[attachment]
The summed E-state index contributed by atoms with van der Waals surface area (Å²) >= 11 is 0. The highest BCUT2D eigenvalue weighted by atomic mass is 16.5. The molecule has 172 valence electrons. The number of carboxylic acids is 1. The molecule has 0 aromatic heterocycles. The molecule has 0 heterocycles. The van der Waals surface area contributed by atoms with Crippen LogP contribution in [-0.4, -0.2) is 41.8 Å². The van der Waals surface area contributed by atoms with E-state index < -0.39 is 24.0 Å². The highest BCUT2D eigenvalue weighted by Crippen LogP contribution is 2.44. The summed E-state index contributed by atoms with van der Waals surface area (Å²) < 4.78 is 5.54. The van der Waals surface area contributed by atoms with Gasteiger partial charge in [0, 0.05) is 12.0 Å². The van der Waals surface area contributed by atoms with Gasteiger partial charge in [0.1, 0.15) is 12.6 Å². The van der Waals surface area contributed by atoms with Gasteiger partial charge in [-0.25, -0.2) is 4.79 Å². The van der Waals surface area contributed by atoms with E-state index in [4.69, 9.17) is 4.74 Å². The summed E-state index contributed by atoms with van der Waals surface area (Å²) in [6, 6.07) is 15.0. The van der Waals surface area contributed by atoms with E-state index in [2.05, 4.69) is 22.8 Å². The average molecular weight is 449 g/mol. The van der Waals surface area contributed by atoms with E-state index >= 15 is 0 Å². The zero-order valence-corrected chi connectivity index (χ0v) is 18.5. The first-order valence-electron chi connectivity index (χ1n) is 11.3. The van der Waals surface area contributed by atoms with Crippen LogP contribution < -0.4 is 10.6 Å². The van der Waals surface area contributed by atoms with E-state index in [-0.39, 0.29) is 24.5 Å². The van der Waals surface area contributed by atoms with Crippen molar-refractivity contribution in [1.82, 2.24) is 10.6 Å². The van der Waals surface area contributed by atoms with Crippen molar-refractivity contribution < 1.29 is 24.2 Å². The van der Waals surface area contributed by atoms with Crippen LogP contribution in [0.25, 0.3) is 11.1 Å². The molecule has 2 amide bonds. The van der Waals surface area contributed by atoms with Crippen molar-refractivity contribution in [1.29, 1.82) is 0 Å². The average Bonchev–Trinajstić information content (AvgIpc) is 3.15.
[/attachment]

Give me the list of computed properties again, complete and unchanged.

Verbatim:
The summed E-state index contributed by atoms with van der Waals surface area (Å²) >= 11 is 0. The highest BCUT2D eigenvalue weighted by atomic mass is 16.5. The molecule has 172 valence electrons. The number of carboxylic acids is 1. The molecule has 0 aromatic heterocycles. The molecule has 0 heterocycles. The van der Waals surface area contributed by atoms with Crippen LogP contribution in [-0.4, -0.2) is 41.8 Å². The van der Waals surface area contributed by atoms with E-state index < -0.39 is 24.0 Å². The highest BCUT2D eigenvalue weighted by Crippen LogP contribution is 2.44. The summed E-state index contributed by atoms with van der Waals surface area (Å²) < 4.78 is 5.54. The van der Waals surface area contributed by atoms with Gasteiger partial charge in [0, 0.05) is 12.0 Å². The van der Waals surface area contributed by atoms with Gasteiger partial charge in [0.1, 0.15) is 12.6 Å². The van der Waals surface area contributed by atoms with Gasteiger partial charge in [-0.25, -0.2) is 4.79 Å². The van der Waals surface area contributed by atoms with E-state index in [4.69, 9.17) is 4.74 Å². The summed E-state index contributed by atoms with van der Waals surface area (Å²) in [6, 6.07) is 15.0. The van der Waals surface area contributed by atoms with E-state index in [2.05, 4.69) is 22.8 Å². The average molecular weight is 449 g/mol. The van der Waals surface area contributed by atoms with E-state index >= 15 is 0 Å². The zero-order valence-corrected chi connectivity index (χ0v) is 18.5. The first-order valence-electron chi connectivity index (χ1n) is 11.3. The van der Waals surface area contributed by atoms with Crippen LogP contribution < -0.4 is 10.6 Å². The van der Waals surface area contributed by atoms with E-state index in [-0.39, 0.29) is 24.5 Å². The van der Waals surface area contributed by atoms with Crippen molar-refractivity contribution in [1.82, 2.24) is 10.6 Å². The van der Waals surface area contributed by atoms with Crippen molar-refractivity contribution < 1.29 is 24.2 Å². The van der Waals surface area contributed by atoms with Crippen LogP contribution in [0.25, 0.3) is 11.1 Å². The molecule has 2 amide bonds. The van der Waals surface area contributed by atoms with Crippen molar-refractivity contribution in [1.29, 1.82) is 0 Å². The average Bonchev–Trinajstić information content (AvgIpc) is 3.15.